MARSH TIT, WILLOW TIT

Marsh and willow tits are so similar that they were not recognised as distinct species until 1900. Stuffed museum specimens showed the willow tit wasn’t a newcomer – it just hadn’t been identified before.

The most fascinating thing about marsh and willow tits is the problem of identification. Since the year 1900 when the two species were positively distinguished, much has been found out about the birds and field recognition skills have improved greatly, but the two still present one of the greatest challenges to British bird watchers. It is not too difficult to separate marsh and willow tits from other tits: they are slightly smaller than a blue tit, they are our only two truly black-capped tits (both the great and coal tits have white marks on the crown), and their plumage is a subtle mixture of delicately toning beiges and browns. The problems all start when it comes to deciding which is which.

Sight and sound

The black crown of the willow tit is not as glossy as that of the marsh tit-but this characteristic is influenced by the quality of the light and requires an exceptionally close view, so is risky to rely on. A better guide is the pale patch visible on the closed wing of the willow tit, which is lacking in the marsh tit. This patch is often conspicuous and, if present, is a clear indication that the bird is a willow tit. Unfortunately for bird watchers, damp feathers or the wear and tear caused by the bird scrambling in and out of a nest hole during the hectic summer nesting season can obscure the pale patch, and the lack of it does not necessarily confirm that the bird is a marsh tit.

These differences are so small that it is difficult to identify the birds with any certainty. Fortunately, however, there is another feature which is of great help: the two birds have distinctly different calls, in addition to a variety of sharp notes to keep in contact with each other. Only the marsh tit produces a rather explosive ‘pit-chu’ sound, and only the willow tit a scraping dee-dee-dee or ‘chay-chay’ reminiscent of a squeaking gate hinge.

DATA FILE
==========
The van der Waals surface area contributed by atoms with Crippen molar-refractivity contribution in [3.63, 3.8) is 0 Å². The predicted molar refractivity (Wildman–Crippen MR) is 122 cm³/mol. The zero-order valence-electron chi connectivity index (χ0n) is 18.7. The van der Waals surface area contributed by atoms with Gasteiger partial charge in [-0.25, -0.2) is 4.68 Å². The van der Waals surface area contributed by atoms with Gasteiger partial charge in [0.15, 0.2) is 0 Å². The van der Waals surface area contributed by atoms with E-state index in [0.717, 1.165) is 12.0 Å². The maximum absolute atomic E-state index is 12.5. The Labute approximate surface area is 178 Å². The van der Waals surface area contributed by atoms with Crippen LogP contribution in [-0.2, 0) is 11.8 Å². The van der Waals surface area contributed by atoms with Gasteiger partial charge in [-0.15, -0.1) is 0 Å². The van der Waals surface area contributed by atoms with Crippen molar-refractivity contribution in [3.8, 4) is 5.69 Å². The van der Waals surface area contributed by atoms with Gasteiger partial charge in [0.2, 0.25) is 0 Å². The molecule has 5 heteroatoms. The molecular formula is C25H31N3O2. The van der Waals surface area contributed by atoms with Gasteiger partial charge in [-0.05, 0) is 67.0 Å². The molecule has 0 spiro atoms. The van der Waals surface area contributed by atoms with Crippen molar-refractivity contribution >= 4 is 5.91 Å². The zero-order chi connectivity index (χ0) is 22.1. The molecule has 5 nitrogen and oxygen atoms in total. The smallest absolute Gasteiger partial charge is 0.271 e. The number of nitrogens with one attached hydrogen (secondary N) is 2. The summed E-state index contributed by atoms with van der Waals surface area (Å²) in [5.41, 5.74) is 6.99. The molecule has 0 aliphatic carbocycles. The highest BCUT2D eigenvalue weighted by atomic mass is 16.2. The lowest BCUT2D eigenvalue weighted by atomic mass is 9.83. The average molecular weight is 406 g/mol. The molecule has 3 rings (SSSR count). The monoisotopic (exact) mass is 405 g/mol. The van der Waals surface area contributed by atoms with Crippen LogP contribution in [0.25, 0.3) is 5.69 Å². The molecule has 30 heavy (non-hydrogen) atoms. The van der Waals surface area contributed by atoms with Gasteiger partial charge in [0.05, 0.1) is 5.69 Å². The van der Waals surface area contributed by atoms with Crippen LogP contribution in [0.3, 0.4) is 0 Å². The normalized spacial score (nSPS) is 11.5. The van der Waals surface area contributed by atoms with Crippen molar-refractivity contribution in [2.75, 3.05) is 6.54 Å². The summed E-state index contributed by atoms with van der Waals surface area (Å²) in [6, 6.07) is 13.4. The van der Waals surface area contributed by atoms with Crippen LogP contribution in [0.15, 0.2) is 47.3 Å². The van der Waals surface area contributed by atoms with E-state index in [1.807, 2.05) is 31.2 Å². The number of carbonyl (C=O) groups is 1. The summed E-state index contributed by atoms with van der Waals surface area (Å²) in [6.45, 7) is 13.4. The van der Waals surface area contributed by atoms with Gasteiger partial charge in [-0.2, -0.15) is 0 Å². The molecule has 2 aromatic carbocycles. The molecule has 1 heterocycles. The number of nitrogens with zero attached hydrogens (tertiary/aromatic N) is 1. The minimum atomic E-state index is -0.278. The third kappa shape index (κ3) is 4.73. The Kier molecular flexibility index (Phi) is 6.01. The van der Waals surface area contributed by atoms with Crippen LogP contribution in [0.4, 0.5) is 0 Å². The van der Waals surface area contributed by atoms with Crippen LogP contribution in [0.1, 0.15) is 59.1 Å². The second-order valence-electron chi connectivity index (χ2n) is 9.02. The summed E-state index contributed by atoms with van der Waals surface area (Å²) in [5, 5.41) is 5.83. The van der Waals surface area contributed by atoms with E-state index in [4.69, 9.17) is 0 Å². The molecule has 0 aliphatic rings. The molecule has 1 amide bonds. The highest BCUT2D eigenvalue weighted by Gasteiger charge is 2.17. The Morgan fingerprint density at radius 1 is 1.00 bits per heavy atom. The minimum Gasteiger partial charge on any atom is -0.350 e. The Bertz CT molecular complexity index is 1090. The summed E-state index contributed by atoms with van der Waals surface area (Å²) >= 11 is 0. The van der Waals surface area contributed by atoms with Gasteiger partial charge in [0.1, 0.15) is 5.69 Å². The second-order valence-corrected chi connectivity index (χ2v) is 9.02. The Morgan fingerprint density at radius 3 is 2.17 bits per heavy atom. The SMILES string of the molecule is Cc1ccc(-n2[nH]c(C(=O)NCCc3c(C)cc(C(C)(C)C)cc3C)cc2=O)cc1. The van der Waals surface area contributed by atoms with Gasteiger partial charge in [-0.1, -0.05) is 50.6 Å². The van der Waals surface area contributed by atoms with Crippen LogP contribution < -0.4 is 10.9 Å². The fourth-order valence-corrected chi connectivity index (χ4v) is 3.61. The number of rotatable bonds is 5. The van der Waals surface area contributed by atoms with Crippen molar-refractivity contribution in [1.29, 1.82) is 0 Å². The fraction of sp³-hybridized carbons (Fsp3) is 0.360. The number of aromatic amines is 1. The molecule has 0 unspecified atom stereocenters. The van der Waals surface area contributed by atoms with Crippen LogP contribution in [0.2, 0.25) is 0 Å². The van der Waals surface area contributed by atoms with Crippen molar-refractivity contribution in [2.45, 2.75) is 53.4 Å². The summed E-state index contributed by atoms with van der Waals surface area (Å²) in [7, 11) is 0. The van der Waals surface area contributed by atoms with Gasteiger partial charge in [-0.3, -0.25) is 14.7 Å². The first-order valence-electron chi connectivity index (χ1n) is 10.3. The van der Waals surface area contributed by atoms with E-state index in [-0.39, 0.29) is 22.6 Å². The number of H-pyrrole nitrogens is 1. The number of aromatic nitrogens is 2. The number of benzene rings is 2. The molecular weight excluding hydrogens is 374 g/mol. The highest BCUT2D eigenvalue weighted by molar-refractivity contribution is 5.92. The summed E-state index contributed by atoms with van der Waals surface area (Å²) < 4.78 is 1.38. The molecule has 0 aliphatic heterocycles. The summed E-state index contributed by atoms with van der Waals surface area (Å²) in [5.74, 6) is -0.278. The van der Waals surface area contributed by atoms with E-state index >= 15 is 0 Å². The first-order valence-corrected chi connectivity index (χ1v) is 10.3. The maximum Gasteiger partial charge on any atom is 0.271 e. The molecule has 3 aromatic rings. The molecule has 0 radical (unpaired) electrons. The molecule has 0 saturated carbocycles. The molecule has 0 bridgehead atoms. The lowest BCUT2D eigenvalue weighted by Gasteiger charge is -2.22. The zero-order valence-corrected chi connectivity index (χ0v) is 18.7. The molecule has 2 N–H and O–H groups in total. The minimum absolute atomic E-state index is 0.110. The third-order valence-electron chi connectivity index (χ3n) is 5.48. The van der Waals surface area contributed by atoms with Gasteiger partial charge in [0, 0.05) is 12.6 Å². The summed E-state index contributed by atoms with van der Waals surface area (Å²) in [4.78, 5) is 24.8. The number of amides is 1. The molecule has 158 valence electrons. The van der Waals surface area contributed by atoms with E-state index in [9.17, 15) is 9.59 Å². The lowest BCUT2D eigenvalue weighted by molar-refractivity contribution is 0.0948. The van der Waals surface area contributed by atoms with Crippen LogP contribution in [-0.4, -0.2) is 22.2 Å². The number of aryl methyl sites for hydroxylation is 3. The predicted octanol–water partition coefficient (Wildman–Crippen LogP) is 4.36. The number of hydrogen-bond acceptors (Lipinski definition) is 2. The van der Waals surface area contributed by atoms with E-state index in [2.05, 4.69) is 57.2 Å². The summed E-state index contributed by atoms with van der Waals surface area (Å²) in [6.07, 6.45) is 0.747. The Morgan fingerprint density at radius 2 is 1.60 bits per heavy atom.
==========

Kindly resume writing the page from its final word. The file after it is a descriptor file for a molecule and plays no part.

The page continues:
‘Marsh’ a misnomer

The marsh tit is rather inappropriately named as it is the willow tit which shows a preference for swampy wood-land and copses. This mix-up probably dates from the days before the two species were separated.

The marsh tit prefers dense deciduous woodland, generally with oak. Hornbeam. Hazel and beech trees: these produce a prolific and nutritious seed crop which forms a valuable part of the tit’s winter diet. Some hibernating insects, plus their eggs and larvae concealed in cracks in rough bark, are eaten in winter, but insect food becomes most important as spring advances. The chicks are often fed almost exclusively on caterpillars-the green winter moth caterpillars which usually occur in enormous numbers in oak-woods are specially favoured. As autumn comes and the supply of insects dwindles, berries start to feature in the marsh tit’s daily menu.

In winter marsh tits may join any large mixed flock of tits that moves through their area, but this is only on a temporary basis and they will not move far, deserting the flock as it passes on. It seems probable that many pairs remain in the same territory, winter and summer alike. The territory is large compared with that held by other tits, and sometimes exceeds 10 acres in extent. It is noisily and fiercely defended by the male throughout spring and summer.